Classic Fairytale Snow White coming to Bollywood!

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As director duo Radhika Rao-Vinay Sapru’s Sanam Teri Kasam nears release, it has been revealed that their next is a musical, Snow White and the Seven Dwarfs. Based on the Grimm Brothers’ classic fairy tale, their film will be set in the hinterlands of India, and against the backdrop of the brass band culture of the North.

As per reports, filmmaker Ashutosh Gowariker too has been planning a modern-day take on the popular fairy-tale. But while Vinay and Radhika’s ‘Snow White’ will kick-start in March-April with a known star cast targeting a 2016 release, Gowariker’s film is expected to roll towards the end of the year.

Radhika and Vinay are known for lending a larger-than-life fairy-tale like charm to their works. Be it their music videos, their film Lucky: No Time For Love starring Salman Khan and Sneha Ullal or their superhit songs including Dabangg’s Tere Mast Mast Do Nain and more recently in Prem Ratan Dhan Paayo, they all have a fairy-tale like quality to them.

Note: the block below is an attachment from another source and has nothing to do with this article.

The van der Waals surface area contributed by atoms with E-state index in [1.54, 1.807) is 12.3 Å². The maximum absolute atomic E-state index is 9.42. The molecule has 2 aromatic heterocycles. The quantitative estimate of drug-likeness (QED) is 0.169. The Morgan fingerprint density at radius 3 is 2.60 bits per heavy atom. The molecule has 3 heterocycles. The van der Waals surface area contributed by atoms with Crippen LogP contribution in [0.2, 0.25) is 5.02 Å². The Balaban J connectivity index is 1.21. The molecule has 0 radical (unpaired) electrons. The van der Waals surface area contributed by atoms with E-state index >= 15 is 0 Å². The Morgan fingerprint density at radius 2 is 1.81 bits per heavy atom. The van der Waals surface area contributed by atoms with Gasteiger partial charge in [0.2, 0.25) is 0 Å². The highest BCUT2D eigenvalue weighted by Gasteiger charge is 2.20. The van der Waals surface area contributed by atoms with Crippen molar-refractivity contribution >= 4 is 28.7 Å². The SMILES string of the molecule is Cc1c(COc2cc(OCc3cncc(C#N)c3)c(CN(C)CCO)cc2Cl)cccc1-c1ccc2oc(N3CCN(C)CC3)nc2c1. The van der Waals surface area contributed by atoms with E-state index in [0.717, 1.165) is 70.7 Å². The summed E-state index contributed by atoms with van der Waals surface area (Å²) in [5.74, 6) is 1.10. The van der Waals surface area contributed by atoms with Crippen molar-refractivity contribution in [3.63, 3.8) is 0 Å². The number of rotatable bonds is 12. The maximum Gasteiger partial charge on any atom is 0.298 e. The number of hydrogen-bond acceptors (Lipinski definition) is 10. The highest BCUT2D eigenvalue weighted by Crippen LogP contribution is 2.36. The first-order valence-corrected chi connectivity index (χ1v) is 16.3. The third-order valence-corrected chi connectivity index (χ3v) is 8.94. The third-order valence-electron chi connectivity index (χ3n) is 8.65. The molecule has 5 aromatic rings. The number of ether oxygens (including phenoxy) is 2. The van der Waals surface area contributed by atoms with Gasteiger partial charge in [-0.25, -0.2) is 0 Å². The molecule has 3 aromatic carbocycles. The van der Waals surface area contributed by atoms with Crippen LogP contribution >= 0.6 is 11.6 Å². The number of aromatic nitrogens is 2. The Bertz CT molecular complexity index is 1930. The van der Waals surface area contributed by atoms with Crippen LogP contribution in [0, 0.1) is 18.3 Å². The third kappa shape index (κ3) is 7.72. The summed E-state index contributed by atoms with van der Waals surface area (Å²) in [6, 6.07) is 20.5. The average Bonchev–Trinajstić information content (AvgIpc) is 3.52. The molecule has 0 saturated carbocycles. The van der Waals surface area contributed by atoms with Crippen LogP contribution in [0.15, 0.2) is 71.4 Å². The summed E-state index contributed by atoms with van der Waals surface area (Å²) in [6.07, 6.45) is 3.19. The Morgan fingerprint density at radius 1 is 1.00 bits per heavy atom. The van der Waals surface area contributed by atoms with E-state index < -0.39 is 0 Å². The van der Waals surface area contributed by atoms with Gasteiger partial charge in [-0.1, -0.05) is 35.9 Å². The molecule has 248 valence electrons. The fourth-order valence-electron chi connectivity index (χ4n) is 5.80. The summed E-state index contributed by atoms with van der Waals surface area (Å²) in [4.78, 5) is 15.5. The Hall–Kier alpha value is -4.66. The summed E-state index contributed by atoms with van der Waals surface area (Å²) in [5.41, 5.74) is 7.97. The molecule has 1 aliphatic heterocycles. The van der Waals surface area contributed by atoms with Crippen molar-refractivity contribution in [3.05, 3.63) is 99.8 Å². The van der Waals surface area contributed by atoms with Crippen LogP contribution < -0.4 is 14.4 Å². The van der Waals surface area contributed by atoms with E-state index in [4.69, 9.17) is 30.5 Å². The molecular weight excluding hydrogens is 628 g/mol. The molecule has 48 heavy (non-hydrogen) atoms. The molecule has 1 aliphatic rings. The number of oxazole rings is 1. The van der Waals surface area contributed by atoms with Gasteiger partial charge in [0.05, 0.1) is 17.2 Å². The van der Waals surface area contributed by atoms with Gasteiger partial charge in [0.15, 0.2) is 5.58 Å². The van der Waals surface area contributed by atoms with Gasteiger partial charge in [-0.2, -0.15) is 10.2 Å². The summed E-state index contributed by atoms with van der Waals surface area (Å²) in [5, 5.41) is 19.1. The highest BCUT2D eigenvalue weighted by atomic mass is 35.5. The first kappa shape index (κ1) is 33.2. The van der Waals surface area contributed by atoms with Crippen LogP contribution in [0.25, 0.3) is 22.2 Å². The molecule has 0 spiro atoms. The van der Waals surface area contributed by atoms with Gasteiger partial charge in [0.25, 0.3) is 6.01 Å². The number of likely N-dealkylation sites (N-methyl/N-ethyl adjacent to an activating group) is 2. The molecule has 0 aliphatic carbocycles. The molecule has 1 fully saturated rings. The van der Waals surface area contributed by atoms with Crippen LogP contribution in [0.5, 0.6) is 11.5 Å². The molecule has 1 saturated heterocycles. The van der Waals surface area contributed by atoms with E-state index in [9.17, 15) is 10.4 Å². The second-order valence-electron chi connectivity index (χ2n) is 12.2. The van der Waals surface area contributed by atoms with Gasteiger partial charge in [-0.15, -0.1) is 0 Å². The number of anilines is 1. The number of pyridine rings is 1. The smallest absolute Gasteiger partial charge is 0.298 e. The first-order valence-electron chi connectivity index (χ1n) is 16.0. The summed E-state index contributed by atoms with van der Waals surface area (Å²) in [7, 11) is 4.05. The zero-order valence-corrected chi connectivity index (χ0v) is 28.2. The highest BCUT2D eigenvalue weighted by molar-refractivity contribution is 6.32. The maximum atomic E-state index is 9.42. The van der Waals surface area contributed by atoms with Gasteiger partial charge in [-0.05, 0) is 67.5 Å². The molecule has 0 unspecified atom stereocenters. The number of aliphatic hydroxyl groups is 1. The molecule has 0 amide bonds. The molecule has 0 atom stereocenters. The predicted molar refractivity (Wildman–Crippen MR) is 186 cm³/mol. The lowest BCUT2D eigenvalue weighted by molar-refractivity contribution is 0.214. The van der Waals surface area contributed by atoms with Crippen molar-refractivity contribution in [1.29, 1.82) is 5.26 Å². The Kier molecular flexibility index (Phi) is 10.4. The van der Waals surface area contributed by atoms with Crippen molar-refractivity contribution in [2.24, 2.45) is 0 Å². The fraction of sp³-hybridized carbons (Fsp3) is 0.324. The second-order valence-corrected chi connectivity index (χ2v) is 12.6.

And that’s also how, reveal the filmmakers, that they came up with an idea of an adaptation of ‘Snow White’. While they admit that the original story has been tweaked a little, the essence and the metaphors of the familiar tale like the poisoned apple will be retained in their adaptation.

Vinay shares, “The hunter, who was supposed to kill Snow White in the forest, but lets her go, is merged with the character of the prince, to become an unlikely hero.”

Radhika adds that their ‘Snow White’ is an Indian girl with almond-shaped eyes, somewhat dusky complexion and unlike the original, who was quiet and timid, is feisty and temperamental. “Also, the dwarfs are not physically small men but people who live on the fringes of society,” says Radhika, pointing out that in the original Grimm’s fairy tale that was how it was.

As for Gowariker making a film on Snow White too, they reason that even in Hollywood there have been instances of two studios coming up with a ‘Snow White’ around the same time. She says, “No one can lay claims to the story. Anyone can adapt it and every filmmaker will have a different interpretation. Ours is a musical set in the interiors. Maybe Ashu’s film will come before us!”

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